Employment is not only about having an income and financial security, but it also links closely to many aspects of a person’s wellbeing. Steady employment can add a sense of belonging and purpose, stability in a regular routine as well as the opportunity to develop new and existing relationships.
According to the Australia Bureau of Statistics (2019), the unemployment rate for working-age people with disability has increased in recent years. While it remained steady for working-age people without disability (around 5% between 2003 and 2018), it increased for people with disability (8% to 10%).
“We know based on current research that Australia is behind other western countries when it comes to disability employment. People with disability are significantly underemployed,” says Operations Executive at Achieve Australia, Daniel Kyriacou. “The real challenge for us as a nation is about changing community attitudes and expectations to provide more opportunities for people with disability to be employed.”
So, how can we do this?
At a national level, the Department of Social Services is developing a National Disability Employment Strategy to increase employment opportunities for people with disability.
The Employment Strategy will focus on five priority areas:
- Lifting employer engagement, capability and demand
- Early intervention – transition from school to work and return to work
- Driving better performance and quality from employment service providers
- Making the system simpler for jobseekers with disability and employers
- Changing community attitudes.
Alongside the development of the Employment Strategy is a new Disability Employment Advisory Committee (DEAC), which will inform the strategy and address the barriers faced by many people. Members of the committee include f people with disability, employers, service providers, and peak bodies.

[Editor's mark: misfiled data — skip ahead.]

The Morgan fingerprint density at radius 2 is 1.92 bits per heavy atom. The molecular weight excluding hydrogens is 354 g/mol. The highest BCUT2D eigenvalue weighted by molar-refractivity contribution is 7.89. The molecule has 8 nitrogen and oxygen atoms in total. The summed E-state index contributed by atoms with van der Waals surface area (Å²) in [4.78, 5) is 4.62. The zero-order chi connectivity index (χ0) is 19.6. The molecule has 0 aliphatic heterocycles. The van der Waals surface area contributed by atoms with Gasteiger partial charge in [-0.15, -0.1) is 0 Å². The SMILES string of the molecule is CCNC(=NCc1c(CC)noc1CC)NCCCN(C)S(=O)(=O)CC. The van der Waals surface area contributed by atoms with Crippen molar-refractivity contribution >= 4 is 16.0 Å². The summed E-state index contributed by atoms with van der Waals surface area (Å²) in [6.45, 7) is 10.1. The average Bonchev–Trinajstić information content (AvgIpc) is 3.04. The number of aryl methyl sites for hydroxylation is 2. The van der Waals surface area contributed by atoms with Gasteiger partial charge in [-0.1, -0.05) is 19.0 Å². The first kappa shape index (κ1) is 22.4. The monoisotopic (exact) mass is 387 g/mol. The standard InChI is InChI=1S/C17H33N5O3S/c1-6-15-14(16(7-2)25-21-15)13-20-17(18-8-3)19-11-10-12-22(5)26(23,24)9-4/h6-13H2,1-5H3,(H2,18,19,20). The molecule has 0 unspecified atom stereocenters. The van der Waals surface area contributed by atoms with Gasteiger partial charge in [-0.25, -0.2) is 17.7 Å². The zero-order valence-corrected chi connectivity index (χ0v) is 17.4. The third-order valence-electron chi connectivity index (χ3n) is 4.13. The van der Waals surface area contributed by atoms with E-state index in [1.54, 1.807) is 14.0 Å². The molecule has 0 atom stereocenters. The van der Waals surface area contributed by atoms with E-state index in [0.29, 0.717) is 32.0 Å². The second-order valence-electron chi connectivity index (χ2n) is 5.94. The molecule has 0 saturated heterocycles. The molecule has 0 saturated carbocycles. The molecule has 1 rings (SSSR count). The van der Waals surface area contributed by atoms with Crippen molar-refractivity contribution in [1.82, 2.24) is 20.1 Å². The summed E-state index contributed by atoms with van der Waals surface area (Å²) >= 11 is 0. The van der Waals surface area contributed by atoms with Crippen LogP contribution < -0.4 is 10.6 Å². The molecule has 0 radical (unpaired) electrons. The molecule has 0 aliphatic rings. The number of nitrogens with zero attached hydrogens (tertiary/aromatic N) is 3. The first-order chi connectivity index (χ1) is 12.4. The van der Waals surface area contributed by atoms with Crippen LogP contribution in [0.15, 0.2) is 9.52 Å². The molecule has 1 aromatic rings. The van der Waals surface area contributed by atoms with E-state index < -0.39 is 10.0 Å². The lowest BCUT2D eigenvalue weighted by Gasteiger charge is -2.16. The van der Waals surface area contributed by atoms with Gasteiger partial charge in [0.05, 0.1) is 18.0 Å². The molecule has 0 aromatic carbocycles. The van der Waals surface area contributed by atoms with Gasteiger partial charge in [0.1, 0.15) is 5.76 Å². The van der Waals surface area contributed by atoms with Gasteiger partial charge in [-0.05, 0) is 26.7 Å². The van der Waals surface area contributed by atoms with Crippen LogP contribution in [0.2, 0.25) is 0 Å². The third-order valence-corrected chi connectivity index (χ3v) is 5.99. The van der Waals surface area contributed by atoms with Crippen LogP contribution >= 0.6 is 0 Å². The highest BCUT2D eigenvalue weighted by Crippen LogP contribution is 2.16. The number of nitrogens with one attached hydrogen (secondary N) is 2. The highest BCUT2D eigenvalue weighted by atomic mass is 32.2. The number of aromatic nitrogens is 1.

Operations Manager at AchievAble Enterprises, Leanne Larche, knows firsthand the challenges people with disability face in finding and keeping work. Leanne says that many of the 65 employees, who currently work at the local Australian Disability Enterprise (ADE) in NDIS supported employment, could do more.
“One of the biggest challenges people with disability face when looking for work is around a lack of support and understanding in the workplace,” explains Leanne. “A person may go to find work in a local coffee shop where it might be fast paced, but then they are left alone with no support. Sometimes people are also given less opportunity to learn new tasks and take on more responsibility because they have a disability.”
At a local level, further education and supports for the business community, and their staff, about how to create more inclusive workplaces would be a step in the right direction.
“Everyone should have a right to work where they want to with the right supports in place,” Leanne says.
Achieve Australia’s social enterprise The Sewing Basket, has grown to allow for an additional 25 NDIS supported employment positions at its newest location on the Central Coast. The ongoing training, supportive team environment and welcoming community are something that sets ADEs like The Sewing Basket and AchievAble Enterprises apart right now. [Reader's should note, in March 2022, The Sewing Basket opened yet another new store in Caringbah].
However, as the new National Employment Strategy gets underway, there is new hope. As more businesses across the country are better supported to create diverse and inclusive workplaces, greater employment opportunities will be available for people with disability into the future.
Disability in Australia at a glance
About 4.4 million people or 1 in 6 Australians have a disability.
About 340,000 people with disability are active NDIS participants.
68% of people aged 15-64 with disability have 1 or more employment restrictions.
48% of people with disability are employed compared to 80% of people without disability.
1 in 10 people (15+) with disability experienced discrimination in the last year.
93% of people aged 15-64 with disability experience difficulties in finding employment.
People with disability are twice as likely to be unemployed than people without disability.
Source: Australian Institute of Health and Welfare